(TibetanReview.net, Jan20’16) – China said Jan 18 that it had formally launched online an initial list of what it called authentic Living Buddhas of Tibetan Buddhism. It said the initial list has names and descriptions of 870 “Living Buddhas” on the websites of the Buddhist Association of China, the State Bureau of Religious Affairs and China Tibet Online (ie, Tibet.cn) and could be viewed in Chinese and Tibetan.
The database was launched by the Buddhist Association of China at its office in the Guangji Temple in Beijing. The database contains eight categories of information about the “Living Buddhas” listed there: Given birth name, religious name, Buddhist name, date of birth, religious sect, Buddha permit number, their temple and a photo, said China’s online Tibet news service eng.tibet.cn Jan 18.
The report said data about the “Living Buddhas” in Garze (Tibetan: Karze) Prefecture and Muli (Mili) County in Sichuan Province were currently being verified and will be announced soon.
The report cited 7th Drukhang Rinpoche Drukhang Thubten Khedrup, Vice president of the Buddhist Association of China and President of its Tibetan Branch, as saying the online query system was an important step for the association to promote religious education and further standardize matters related to reincarnation of “Living Buddhas”.
China uses the term “Living Buddha” to refer to Tibetan Buddhist religious figures called “Tulkus” who are believed to be spiritually realized beings who have committed themselves to serve sentient beings by taking rebirth in such time and place as they deem most appropriate for rendering their services.
With an eye on controlling Tibetan Buddhism in general and especially the reincarnation of the present Dalai Lama, Tibet’s exiled spiritual leader, China’s State Bureau of Religious Affairs announced in 2007 a document called “State Bureau of Religious Affairs Order No. 5”, mandating the recognition of all reincarnations of Tibetan Buddhism to be carried out under the supervision of the atheist Chinese government which will give the final approval also. Pursuant to it, the Buddhist Association of China in 2010 started issuing certificates to such approved “Living Buddhas”.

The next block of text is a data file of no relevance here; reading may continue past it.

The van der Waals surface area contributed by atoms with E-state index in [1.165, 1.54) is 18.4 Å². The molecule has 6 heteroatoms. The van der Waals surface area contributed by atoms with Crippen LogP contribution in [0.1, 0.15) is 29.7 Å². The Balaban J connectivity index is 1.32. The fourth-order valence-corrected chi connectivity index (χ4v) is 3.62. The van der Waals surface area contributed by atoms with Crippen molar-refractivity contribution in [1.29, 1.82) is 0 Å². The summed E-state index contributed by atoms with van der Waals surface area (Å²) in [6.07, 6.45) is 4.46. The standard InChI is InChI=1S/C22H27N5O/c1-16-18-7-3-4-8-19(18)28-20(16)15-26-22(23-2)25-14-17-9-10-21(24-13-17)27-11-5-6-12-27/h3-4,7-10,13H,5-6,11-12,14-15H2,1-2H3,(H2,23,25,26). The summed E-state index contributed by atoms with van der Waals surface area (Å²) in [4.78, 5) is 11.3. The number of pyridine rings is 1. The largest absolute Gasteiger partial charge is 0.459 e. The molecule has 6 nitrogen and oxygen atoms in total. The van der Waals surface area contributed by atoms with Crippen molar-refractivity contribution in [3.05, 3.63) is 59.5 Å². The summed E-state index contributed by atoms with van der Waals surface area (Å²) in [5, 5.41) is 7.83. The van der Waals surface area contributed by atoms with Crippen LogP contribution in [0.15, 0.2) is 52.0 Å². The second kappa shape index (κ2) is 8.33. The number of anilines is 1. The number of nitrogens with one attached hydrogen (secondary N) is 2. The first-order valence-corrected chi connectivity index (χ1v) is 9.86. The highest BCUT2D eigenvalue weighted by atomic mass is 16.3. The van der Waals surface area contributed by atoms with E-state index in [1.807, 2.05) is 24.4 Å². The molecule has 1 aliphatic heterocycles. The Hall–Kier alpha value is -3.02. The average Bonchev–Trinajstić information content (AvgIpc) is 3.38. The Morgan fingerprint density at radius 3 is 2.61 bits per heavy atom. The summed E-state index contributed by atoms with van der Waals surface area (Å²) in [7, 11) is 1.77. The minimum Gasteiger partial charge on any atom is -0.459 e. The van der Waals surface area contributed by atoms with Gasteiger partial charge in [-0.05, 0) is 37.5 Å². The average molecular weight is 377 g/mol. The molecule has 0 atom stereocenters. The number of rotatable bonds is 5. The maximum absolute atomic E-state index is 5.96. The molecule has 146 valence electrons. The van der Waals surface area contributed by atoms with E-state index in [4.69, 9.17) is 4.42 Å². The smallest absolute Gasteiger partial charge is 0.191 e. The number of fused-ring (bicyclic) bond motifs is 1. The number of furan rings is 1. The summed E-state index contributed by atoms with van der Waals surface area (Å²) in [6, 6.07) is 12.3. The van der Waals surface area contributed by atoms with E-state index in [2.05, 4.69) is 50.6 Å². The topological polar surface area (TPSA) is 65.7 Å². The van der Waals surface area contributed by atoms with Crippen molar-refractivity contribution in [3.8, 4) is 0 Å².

The report said that those who attended the online database launch ceremony included leaders from the Central United Front Work Department and State Bureau of Religious Affairs.
China’s official Chinadaily.con.cn said Jan 19 that the database was launched after an incident involving Baima Aose, whose original name was Wu Darong, during which he held what was purportedly a Living Buddha enthronement ceremony for Chinese actor Zhang Tielin. Baima later issued an apology and resigned from all his posts after a Tibetan Buddhist monastery in Sichuan province denied having previously recognized him as a “Living Buddha”.
The report also cited Venerable Master Xuecheng, the Buddhist Association of China’s president, as saying the association was considering expanding the database soon to cover information about all 72,000 Buddhist monks in Chinese Buddhism.
Although the database only includes details about “Living Buddhas” approved by the government of China, the Chinese media claims that the online verification facility will help the public differentiate real religious figures from fakes. In particular, China’s official Global Times newspaper Jan 19 quoted Zhu Weiqun, chairman of the Chinese People’s Political Consultative Conference’s Ethnic and Religious Affairs Committee, as saying, “The system will strike a heavy blow to the Dalai Lama, as he has been utilizing his religious status to ratify Living Buddhas at will – which is against religious tradition – in an attempt to control Tibetan monasteries and divide the country.”